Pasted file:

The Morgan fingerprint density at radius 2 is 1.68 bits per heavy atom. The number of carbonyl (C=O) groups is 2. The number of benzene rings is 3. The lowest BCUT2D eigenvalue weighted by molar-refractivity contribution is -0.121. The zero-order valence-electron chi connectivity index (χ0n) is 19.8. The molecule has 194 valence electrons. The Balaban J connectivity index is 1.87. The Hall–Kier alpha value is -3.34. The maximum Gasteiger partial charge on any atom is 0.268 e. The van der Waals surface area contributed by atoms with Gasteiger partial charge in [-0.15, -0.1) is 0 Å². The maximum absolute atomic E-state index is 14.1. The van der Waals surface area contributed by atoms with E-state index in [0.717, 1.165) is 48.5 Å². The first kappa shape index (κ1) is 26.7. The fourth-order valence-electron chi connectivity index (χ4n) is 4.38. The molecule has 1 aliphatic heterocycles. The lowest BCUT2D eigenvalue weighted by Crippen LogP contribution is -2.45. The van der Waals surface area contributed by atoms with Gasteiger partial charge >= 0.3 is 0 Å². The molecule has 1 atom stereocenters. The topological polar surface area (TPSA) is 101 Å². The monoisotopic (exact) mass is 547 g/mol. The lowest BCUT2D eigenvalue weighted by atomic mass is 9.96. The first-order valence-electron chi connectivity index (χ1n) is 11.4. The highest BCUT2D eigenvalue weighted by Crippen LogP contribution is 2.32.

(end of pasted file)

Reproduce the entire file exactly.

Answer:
The Morgan fingerprint density at radius 2 is 1.68 bits per heavy atom. The number of carbonyl (C=O) groups is 2. The number of benzene rings is 3. The lowest BCUT2D eigenvalue weighted by molar-refractivity contribution is -0.121. The zero-order valence-electron chi connectivity index (χ0n) is 19.8. The molecule has 194 valence electrons. The Balaban J connectivity index is 1.87. The Hall–Kier alpha value is -3.34. The maximum Gasteiger partial charge on any atom is 0.268 e. The van der Waals surface area contributed by atoms with Gasteiger partial charge in [-0.15, -0.1) is 0 Å². The maximum absolute atomic E-state index is 14.1. The van der Waals surface area contributed by atoms with E-state index in [0.717, 1.165) is 48.5 Å². The first kappa shape index (κ1) is 26.7. The fourth-order valence-electron chi connectivity index (χ4n) is 4.38. The molecule has 1 aliphatic heterocycles. The lowest BCUT2D eigenvalue weighted by Crippen LogP contribution is -2.45. The van der Waals surface area contributed by atoms with Gasteiger partial charge >= 0.3 is 0 Å². The molecule has 1 atom stereocenters. The topological polar surface area (TPSA) is 101 Å². The monoisotopic (exact) mass is 547 g/mol. The lowest BCUT2D eigenvalue weighted by atomic mass is 9.96. The first-order valence-electron chi connectivity index (χ1n) is 11.4. The highest BCUT2D eigenvalue weighted by Crippen LogP contribution is 2.32.